Since ancient times, many people of Southeast Asia have lived in small villages. In fact, Southeast Asians consume seafood at almost twice the world’s average rate (Boehm and Zike 767). Because of the lack of much arable land on islands and even on the mainland, these villages turned to fish as a primary food source. Fish is abundant and varied, and fairly easy to catch. The picture above shows a fishing boat that was used in ancient times, now encased in glass in a museum. For centuries, fishing has supported small villages all over Southeast Asia. However, these traditional operations now must compete with massive fishing ships called supertrawlers. These supertrawlers cause concerns that the seas in this region are being overfished. The simple fishing boat is an integral part of Southeast Asian culture, because it has provided generations with fish in the absence of other livestock.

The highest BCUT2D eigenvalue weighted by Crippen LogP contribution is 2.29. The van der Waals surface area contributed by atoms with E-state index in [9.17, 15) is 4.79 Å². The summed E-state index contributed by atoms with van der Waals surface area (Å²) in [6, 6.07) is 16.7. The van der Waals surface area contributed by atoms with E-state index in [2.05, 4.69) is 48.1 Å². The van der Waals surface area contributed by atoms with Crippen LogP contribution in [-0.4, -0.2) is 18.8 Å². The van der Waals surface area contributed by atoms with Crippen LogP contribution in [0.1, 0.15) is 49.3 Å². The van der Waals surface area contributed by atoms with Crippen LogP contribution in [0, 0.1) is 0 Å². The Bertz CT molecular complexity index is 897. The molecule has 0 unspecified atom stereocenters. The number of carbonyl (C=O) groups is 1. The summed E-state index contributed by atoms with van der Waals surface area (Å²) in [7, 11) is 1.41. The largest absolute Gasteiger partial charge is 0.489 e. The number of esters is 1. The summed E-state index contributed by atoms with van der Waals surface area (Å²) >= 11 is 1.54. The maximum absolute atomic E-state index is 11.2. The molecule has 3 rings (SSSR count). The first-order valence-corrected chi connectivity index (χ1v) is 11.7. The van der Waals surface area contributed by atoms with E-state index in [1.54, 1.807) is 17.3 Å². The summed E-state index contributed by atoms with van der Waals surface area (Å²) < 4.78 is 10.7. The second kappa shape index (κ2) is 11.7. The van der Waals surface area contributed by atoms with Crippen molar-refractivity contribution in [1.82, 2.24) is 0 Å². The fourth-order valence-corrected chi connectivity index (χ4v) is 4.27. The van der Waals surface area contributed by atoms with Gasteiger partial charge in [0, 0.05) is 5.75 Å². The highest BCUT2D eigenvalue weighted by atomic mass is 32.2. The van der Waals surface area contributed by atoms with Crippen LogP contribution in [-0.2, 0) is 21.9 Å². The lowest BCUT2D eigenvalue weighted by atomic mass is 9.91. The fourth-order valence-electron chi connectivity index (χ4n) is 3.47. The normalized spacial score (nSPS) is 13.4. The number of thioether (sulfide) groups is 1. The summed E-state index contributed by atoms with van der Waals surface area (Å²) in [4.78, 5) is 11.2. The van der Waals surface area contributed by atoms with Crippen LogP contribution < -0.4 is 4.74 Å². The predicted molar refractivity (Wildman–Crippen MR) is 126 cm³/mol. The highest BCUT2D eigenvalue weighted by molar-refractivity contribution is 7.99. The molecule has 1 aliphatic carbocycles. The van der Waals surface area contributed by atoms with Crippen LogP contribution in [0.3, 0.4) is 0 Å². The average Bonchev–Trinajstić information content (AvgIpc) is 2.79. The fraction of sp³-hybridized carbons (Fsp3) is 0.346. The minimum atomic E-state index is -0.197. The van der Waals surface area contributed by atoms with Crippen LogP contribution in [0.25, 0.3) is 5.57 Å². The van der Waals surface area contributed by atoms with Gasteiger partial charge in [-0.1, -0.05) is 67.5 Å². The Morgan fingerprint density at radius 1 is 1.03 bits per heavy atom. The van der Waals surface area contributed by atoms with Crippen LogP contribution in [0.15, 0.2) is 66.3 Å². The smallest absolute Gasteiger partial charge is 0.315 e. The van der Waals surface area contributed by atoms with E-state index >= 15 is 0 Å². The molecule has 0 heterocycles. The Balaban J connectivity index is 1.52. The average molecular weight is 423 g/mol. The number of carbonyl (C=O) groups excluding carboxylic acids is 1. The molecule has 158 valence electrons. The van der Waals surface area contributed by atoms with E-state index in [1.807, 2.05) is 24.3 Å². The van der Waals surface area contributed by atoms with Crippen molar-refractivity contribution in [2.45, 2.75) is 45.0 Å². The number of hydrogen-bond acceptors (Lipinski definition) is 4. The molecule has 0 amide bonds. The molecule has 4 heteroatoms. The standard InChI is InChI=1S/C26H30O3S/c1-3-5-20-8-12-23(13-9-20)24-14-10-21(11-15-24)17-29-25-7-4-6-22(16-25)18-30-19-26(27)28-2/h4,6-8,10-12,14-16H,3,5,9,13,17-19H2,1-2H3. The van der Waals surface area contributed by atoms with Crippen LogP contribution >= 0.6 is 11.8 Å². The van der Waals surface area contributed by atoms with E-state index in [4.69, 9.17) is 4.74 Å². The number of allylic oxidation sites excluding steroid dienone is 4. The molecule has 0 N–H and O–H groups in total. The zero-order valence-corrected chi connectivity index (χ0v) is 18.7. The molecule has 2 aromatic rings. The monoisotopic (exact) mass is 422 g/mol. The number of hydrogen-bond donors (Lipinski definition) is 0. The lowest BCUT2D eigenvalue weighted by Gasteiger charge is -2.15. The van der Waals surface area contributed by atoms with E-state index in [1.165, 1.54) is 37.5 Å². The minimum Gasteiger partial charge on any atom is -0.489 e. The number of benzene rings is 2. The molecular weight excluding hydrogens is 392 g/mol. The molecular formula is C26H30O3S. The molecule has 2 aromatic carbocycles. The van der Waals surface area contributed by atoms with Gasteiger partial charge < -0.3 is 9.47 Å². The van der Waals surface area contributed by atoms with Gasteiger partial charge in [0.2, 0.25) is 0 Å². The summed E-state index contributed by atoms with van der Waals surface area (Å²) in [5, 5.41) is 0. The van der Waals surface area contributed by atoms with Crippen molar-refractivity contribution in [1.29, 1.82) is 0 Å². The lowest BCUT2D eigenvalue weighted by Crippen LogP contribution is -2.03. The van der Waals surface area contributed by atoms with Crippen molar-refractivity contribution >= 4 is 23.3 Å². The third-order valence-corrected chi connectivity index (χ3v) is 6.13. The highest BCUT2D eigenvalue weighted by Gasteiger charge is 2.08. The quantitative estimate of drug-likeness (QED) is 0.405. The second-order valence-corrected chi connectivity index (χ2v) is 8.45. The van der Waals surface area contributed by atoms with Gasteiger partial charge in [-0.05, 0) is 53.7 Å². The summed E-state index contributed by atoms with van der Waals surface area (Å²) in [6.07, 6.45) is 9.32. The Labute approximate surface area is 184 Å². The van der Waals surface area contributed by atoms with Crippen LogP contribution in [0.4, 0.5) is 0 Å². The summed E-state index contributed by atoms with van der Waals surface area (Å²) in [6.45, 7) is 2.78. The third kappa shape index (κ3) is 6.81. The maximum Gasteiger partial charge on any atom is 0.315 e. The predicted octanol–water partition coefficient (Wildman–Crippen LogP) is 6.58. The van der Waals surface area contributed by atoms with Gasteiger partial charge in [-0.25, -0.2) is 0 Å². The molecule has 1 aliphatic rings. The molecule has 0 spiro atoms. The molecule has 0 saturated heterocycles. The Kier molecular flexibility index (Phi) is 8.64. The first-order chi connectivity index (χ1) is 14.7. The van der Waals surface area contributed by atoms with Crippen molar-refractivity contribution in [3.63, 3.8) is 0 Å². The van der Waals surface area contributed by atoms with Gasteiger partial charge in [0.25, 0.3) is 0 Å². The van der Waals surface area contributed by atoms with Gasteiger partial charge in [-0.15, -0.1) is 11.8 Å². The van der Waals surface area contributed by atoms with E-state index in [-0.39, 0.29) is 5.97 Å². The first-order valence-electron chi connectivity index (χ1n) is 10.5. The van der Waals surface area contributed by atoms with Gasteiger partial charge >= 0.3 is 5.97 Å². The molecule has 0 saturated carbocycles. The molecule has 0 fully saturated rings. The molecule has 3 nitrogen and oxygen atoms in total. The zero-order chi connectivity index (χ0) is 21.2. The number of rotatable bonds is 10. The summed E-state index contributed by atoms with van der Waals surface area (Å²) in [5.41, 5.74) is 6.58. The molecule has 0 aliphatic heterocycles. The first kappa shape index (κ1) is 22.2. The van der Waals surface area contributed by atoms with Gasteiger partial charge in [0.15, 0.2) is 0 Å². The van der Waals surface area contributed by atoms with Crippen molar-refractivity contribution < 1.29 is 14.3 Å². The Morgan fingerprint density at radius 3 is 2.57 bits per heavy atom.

Balangay boat. flickr. Yahoo!, n.d. Web. 13 May 2013. <http://farm3.staticflickr.com/2520/4232496901_2e9d62abcd_z.jpg>.
Boehm, Richard G., and Dinah Zike. Glencoe World Geography and Cultures. New York: McGraw, 2012. Print.
“The History of Industrial Marine Fisheries in Southeast Asia.” FAO Corporate Document Repository. FAO Corporate Document Repository, n.d. Web. 13 May 2013. <http://www.fao.org/docrep/010/ag122e/AG122E03.htm>.